in Three Clerks

Chapter 24 – Mr. M’Buffer Accepts the Chiltern Hundreds

halcyon days

A Classically inspired phrased that Trollope often uses in the context of marriage or betrothal is again employed to underscore Undy Scott’s desire for political life. For more information, see the commentary for Chapter 8. [RR 2016]


being and seeming

Alaric wonders if the movers and shakers of his world are truly honest or only try to appear honest. In de Amicitia Cicero laments that some men of his time prefer the appearance of seeming good to actually being good: “in fact, not so many men wish to be  possessed of virtue itself than to seem to be.” [RR 2016]

source: Cicero, de Amicitia 98.



Alaric invokes his Latin motto—Higher—but Trollope immediately and explicitly presents the ironic possibility that some people lower themselves by trying to rise. The phrasing is such that Trollope may be suggesting that Alaric himself is considering the problem of this paradox. [RR 2016]


the names of the goddess money

Undy Scott delivers a litany of synonyms for money and concludes it with the blanket statement “or by what other name the goddess would be pleased to have herself worshipped.” Money’s elevation to the divine emphasizes Undy’s prioritization of it, and there are Classical precedents for calling a divinity by multiple names and even for including a blanket statement covering all possible names in an invocation (for instance, Catullus 34, a poem which takes the form of a hymn to Diana). [RR 2016]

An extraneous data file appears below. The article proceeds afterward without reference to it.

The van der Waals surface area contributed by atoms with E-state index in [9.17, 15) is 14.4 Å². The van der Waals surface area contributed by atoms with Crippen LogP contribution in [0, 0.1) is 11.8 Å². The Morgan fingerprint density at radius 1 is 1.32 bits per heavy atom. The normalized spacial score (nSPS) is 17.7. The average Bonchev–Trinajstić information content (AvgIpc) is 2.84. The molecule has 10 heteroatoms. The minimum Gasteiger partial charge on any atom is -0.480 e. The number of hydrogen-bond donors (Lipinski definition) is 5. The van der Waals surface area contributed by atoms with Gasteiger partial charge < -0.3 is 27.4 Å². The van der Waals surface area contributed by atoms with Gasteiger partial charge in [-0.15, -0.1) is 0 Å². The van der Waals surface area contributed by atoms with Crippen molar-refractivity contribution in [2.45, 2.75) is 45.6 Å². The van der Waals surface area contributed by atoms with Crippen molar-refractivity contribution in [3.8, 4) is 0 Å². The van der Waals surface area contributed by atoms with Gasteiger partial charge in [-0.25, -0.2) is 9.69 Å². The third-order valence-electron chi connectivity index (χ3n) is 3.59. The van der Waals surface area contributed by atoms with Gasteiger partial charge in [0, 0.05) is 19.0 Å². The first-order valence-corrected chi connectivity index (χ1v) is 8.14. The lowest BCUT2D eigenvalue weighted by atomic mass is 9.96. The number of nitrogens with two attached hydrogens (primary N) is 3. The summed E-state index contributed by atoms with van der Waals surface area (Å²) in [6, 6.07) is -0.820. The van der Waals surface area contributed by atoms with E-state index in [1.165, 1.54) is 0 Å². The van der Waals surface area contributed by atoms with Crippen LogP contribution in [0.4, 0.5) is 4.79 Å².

pelican feeding her young

This is another reference to the moralized nature of the pelican, found in the ancient Greek work Physiologus. However, unlike the earlier comparison of Mrs. Woodward to the pelican (see the gloss in the Chapter 5 commentary), which the narrator makes with admiration, Undy Scott compares his father to the pelican with bitter sarcasm. To expect his own father to lend him money would be like expecting a goose to feed its own young like a pelican does—an unthinkable idea. [GZ 2016]